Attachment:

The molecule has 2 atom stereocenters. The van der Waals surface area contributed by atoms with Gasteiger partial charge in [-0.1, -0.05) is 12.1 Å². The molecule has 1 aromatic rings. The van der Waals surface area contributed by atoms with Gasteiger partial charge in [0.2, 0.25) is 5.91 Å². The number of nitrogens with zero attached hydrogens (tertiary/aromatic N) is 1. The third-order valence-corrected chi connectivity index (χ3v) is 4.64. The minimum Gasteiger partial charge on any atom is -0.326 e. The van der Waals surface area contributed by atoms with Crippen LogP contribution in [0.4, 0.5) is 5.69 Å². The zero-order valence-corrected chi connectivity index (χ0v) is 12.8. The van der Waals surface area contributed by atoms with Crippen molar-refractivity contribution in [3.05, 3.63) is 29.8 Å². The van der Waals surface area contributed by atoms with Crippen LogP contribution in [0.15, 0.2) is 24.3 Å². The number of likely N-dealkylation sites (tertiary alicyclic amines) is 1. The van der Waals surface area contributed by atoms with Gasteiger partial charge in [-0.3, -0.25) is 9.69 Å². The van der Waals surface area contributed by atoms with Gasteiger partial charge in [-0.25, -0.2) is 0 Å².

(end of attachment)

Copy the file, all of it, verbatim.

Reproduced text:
The molecule has 2 atom stereocenters. The van der Waals surface area contributed by atoms with Gasteiger partial charge in [-0.1, -0.05) is 12.1 Å². The molecule has 1 aromatic rings. The van der Waals surface area contributed by atoms with Gasteiger partial charge in [0.2, 0.25) is 5.91 Å². The number of nitrogens with zero attached hydrogens (tertiary/aromatic N) is 1. The third-order valence-corrected chi connectivity index (χ3v) is 4.64. The minimum Gasteiger partial charge on any atom is -0.326 e. The van der Waals surface area contributed by atoms with Crippen LogP contribution in [0.4, 0.5) is 5.69 Å². The zero-order valence-corrected chi connectivity index (χ0v) is 12.8. The van der Waals surface area contributed by atoms with Crippen molar-refractivity contribution in [3.05, 3.63) is 29.8 Å². The van der Waals surface area contributed by atoms with Crippen LogP contribution in [0.15, 0.2) is 24.3 Å². The number of likely N-dealkylation sites (tertiary alicyclic amines) is 1. The van der Waals surface area contributed by atoms with Gasteiger partial charge in [-0.3, -0.25) is 9.69 Å². The van der Waals surface area contributed by atoms with Gasteiger partial charge in [-0.25, -0.2) is 0 Å².